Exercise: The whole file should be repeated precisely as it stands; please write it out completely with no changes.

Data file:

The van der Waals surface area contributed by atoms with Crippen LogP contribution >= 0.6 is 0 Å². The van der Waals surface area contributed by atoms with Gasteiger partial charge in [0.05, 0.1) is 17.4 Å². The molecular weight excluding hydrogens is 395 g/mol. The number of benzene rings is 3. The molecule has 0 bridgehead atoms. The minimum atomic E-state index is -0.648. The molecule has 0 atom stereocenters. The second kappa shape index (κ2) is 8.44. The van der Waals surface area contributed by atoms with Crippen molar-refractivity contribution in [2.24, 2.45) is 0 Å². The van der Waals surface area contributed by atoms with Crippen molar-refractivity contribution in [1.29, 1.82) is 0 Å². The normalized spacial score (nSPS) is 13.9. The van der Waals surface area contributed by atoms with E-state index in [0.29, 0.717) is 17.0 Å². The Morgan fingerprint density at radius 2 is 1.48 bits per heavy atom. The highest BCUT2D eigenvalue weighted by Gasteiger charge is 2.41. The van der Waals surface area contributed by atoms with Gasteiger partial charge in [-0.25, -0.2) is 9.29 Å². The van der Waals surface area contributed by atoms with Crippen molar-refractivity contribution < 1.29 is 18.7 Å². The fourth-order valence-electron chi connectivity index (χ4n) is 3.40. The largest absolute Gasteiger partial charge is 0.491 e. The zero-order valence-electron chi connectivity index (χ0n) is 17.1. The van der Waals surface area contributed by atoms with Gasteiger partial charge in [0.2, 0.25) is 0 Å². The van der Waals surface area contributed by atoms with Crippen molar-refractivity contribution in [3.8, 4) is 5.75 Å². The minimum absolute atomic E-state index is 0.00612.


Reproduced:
The van der Waals surface area contributed by atoms with Crippen LogP contribution >= 0.6 is 0 Å². The van der Waals surface area contributed by atoms with Gasteiger partial charge in [0.05, 0.1) is 17.4 Å². The molecular weight excluding hydrogens is 395 g/mol. The number of benzene rings is 3. The molecule has 0 bridgehead atoms. The minimum atomic E-state index is -0.648. The molecule has 0 atom stereocenters. The second kappa shape index (κ2) is 8.44. The van der Waals surface area contributed by atoms with Crippen molar-refractivity contribution in [2.24, 2.45) is 0 Å². The van der Waals surface area contributed by atoms with Crippen molar-refractivity contribution in [1.29, 1.82) is 0 Å². The normalized spacial score (nSPS) is 13.9. The van der Waals surface area contributed by atoms with E-state index in [0.29, 0.717) is 17.0 Å². The Morgan fingerprint density at radius 2 is 1.48 bits per heavy atom. The highest BCUT2D eigenvalue weighted by Gasteiger charge is 2.41. The van der Waals surface area contributed by atoms with Gasteiger partial charge in [-0.25, -0.2) is 9.29 Å². The van der Waals surface area contributed by atoms with Crippen molar-refractivity contribution < 1.29 is 18.7 Å². The fourth-order valence-electron chi connectivity index (χ4n) is 3.40. The largest absolute Gasteiger partial charge is 0.491 e. The zero-order valence-electron chi connectivity index (χ0n) is 17.1. The van der Waals surface area contributed by atoms with Gasteiger partial charge in [0.2, 0.25) is 0 Å². The van der Waals surface area contributed by atoms with Crippen molar-refractivity contribution in [3.8, 4) is 5.75 Å². The minimum absolute atomic E-state index is 0.00612.